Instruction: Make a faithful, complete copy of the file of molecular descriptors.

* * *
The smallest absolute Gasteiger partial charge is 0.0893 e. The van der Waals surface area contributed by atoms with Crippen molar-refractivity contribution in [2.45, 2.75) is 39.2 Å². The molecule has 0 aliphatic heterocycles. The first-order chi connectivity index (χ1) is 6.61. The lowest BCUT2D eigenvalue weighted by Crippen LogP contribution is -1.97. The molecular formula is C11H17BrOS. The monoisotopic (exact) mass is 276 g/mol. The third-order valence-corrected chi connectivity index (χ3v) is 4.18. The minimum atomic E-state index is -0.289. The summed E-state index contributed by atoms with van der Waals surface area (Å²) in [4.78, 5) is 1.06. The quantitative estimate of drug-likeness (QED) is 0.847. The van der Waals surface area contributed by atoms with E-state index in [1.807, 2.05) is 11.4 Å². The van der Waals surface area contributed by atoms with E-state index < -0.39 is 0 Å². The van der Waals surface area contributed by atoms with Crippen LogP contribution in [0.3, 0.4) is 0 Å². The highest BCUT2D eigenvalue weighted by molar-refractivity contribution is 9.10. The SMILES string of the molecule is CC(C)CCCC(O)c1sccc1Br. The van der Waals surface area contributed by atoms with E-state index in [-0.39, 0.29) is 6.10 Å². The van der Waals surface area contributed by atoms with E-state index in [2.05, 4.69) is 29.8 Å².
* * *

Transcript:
The smallest absolute Gasteiger partial charge is 0.0893 e. The van der Waals surface area contributed by atoms with Crippen molar-refractivity contribution in [2.45, 2.75) is 39.2 Å². The molecule has 0 aliphatic heterocycles. The first-order chi connectivity index (χ1) is 6.61. The lowest BCUT2D eigenvalue weighted by Crippen LogP contribution is -1.97. The molecular formula is C11H17BrOS. The monoisotopic (exact) mass is 276 g/mol. The third-order valence-corrected chi connectivity index (χ3v) is 4.18. The minimum atomic E-state index is -0.289. The summed E-state index contributed by atoms with van der Waals surface area (Å²) in [4.78, 5) is 1.06. The quantitative estimate of drug-likeness (QED) is 0.847. The van der Waals surface area contributed by atoms with E-state index in [1.807, 2.05) is 11.4 Å². The van der Waals surface area contributed by atoms with E-state index < -0.39 is 0 Å². The van der Waals surface area contributed by atoms with Crippen LogP contribution in [0.3, 0.4) is 0 Å². The highest BCUT2D eigenvalue weighted by molar-refractivity contribution is 9.10. The SMILES string of the molecule is CC(C)CCCC(O)c1sccc1Br. The van der Waals surface area contributed by atoms with E-state index in [-0.39, 0.29) is 6.10 Å². The van der Waals surface area contributed by atoms with E-state index in [2.05, 4.69) is 29.8 Å².